Catherine McIntyre’s Embodied Natures

Catherine McIntyre is perhaps the world’s finest digital artist. Currently engaged in computer-based illustration and graphic design, she developed a fascination with anatomy and form as a masters student in photography. She collages and coheres arresting images that combine natural and artifactual objects. Some of her images are cyborgs, others are chimeras, many are nudes. All depend on sophisticated visual juxtapositions, interlaced with themes of ageing, decay, foreboding, vulnerability, nature, culture, strength, resistance and communication.

Some viewers may be distracted by the nudity in her work. As for why she uses the nude, she says:

‘Many of the pictures include the naked figure. The nude is a natural symbol of the laying-bare of innermost feelings, and has been a continuing metaphor in my work. It can radiate well-being, or vulnerability and weakness; it can symbolise humanity’s deepest essence, or that of the natural world; it can be idealised, realistic, grotesque, dismembered, impersonal, abstracted. … The endless ways of representing the nude all carry with them resonances inevitably associated with the depiction of ourselves at our most unprotected. It has become, for me, a symbol of veracity, lack of pretence, honesty – and vulnerability. I find images of the nude impossible to ignore’. (McIntyre, 2000,

I agree. Her work is a visual feast, undeniably lovely, sensual and bare in its many connotations. Impossible to ignore. The sensuality embedded in much of her work is a joy, part of an embodied human life which our culture has a difficult time viewing or discussing without lapsing into prudery or political correctness. Yet her use of chimeras, cyborgs and nature/culture intersections resonate in a different key. They bespeak our arrogance towards animals, hubris towards nature and evil done ourselves. ‘Helix’ is classic McIntyre, juxtaposing artifactual stairwells and the nude to reference the DNA that is one esse of our earthly being. ‘Deus ex Machina’ highlights our mechanical approach to life through the manipulations of biotechnology. ‘Please Write’ intricates the longings of our bodies, hearts and minds, with the loneliness, betrayal and abandonment thrust on us by life. ‘Jac’ filled my eyes with tears the first time I saw him. No one teaches about love or the golden rule as well as our animal companions. A domestic canid with the wings of Pegasus who walks on water comes as no surprise to those of us blessed by non-human friendship.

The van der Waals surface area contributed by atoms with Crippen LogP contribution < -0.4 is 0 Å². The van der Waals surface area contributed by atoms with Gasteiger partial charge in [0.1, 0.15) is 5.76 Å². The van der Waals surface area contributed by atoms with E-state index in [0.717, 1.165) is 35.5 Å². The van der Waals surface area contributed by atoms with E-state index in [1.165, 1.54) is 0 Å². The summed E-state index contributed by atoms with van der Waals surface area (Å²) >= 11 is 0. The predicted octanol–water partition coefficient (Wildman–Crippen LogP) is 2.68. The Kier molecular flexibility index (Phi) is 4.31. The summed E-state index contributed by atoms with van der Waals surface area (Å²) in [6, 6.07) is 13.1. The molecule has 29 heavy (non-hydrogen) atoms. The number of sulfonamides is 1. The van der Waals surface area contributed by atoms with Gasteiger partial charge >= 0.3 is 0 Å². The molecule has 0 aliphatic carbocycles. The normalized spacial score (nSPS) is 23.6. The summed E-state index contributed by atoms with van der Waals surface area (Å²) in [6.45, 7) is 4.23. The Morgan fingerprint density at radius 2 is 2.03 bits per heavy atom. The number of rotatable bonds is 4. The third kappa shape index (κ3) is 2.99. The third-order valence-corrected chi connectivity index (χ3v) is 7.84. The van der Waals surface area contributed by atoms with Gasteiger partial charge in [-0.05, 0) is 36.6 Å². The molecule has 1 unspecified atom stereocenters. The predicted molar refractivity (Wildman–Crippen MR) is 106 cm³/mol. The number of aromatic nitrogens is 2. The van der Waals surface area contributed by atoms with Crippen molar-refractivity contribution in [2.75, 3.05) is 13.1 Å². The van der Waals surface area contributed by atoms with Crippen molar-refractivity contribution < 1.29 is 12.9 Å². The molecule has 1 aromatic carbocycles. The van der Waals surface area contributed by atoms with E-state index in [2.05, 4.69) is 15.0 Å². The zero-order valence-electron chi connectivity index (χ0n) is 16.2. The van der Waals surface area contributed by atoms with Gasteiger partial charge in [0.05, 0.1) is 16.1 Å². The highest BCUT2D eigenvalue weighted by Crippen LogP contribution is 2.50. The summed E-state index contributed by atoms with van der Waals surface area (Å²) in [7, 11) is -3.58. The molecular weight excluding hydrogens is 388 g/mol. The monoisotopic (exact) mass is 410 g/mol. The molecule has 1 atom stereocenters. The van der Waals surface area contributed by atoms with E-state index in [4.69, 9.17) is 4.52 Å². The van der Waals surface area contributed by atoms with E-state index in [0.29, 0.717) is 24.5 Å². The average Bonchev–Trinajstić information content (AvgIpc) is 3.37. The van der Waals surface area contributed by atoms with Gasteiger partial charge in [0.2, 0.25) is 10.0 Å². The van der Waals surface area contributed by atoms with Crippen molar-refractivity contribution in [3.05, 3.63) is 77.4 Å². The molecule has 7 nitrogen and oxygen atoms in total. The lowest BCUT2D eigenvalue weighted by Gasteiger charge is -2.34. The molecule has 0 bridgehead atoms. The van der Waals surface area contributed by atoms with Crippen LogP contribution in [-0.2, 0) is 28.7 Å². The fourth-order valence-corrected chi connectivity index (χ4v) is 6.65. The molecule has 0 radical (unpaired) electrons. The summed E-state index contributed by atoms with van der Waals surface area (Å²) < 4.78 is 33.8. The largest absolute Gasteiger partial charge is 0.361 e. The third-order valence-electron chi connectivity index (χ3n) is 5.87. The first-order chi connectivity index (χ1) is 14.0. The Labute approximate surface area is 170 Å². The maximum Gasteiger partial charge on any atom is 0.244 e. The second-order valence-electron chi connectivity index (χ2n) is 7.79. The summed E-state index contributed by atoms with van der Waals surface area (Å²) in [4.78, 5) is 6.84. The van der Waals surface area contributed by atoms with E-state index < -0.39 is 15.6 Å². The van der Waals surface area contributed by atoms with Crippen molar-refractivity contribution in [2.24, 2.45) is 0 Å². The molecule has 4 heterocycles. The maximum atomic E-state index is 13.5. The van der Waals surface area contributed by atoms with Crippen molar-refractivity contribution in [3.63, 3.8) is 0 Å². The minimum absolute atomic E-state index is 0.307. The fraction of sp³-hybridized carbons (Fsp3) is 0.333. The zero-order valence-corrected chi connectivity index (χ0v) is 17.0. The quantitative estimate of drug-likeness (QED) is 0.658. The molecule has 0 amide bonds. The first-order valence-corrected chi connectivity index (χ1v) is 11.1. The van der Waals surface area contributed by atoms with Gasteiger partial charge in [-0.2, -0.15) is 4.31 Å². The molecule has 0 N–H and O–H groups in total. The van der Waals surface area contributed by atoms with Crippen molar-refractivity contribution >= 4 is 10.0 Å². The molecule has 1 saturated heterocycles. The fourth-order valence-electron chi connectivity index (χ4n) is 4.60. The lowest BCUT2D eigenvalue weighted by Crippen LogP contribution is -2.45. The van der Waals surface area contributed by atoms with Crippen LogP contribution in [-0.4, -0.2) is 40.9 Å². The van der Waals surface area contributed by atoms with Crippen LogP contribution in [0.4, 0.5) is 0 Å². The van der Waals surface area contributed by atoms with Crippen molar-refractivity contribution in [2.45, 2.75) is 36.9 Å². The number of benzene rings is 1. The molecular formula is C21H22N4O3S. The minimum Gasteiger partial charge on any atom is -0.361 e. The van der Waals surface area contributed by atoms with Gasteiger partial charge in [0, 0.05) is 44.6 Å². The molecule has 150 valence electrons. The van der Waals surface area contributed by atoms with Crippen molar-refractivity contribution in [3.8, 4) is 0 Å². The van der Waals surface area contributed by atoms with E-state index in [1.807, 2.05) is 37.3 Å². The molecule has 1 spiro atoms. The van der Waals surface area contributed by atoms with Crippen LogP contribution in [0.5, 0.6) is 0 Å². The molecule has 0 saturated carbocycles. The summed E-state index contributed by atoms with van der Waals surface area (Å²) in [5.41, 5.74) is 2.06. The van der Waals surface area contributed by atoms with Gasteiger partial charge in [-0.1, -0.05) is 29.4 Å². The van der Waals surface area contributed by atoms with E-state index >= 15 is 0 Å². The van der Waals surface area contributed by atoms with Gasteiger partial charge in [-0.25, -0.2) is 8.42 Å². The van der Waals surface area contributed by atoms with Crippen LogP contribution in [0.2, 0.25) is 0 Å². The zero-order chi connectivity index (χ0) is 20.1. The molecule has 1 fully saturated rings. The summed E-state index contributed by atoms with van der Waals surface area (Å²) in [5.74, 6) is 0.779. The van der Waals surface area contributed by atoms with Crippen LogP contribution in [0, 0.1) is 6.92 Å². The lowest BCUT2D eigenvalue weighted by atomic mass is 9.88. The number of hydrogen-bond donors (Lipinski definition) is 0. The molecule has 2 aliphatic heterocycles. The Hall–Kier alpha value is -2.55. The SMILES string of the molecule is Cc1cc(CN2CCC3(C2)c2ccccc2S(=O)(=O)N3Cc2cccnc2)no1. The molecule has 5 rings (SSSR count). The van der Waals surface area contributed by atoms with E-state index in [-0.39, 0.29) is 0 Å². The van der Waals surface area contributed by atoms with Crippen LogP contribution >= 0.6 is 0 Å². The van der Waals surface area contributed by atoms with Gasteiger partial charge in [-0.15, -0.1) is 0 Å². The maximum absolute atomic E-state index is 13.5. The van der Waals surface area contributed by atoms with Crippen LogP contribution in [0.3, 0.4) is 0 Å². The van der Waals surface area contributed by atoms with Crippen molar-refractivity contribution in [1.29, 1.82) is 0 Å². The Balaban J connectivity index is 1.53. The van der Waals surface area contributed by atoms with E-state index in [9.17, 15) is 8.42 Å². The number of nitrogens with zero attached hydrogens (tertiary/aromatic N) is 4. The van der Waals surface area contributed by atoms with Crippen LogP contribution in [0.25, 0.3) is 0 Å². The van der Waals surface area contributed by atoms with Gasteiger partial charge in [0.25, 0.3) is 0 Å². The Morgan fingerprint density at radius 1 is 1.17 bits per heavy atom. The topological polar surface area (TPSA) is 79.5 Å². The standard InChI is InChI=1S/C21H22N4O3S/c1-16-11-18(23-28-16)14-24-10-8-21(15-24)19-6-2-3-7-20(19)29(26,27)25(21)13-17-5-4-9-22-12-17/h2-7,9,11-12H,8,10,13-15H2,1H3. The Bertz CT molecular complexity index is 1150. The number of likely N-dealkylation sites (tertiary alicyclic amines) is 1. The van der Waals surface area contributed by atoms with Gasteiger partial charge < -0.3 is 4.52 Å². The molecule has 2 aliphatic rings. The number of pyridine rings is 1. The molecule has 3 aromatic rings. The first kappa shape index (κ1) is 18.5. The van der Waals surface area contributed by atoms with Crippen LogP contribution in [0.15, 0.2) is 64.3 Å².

You may find more of her work at Catherine McIntyre: Digital Illustration. Her extradinary book, Deliquescence (2000), is available from amazon.


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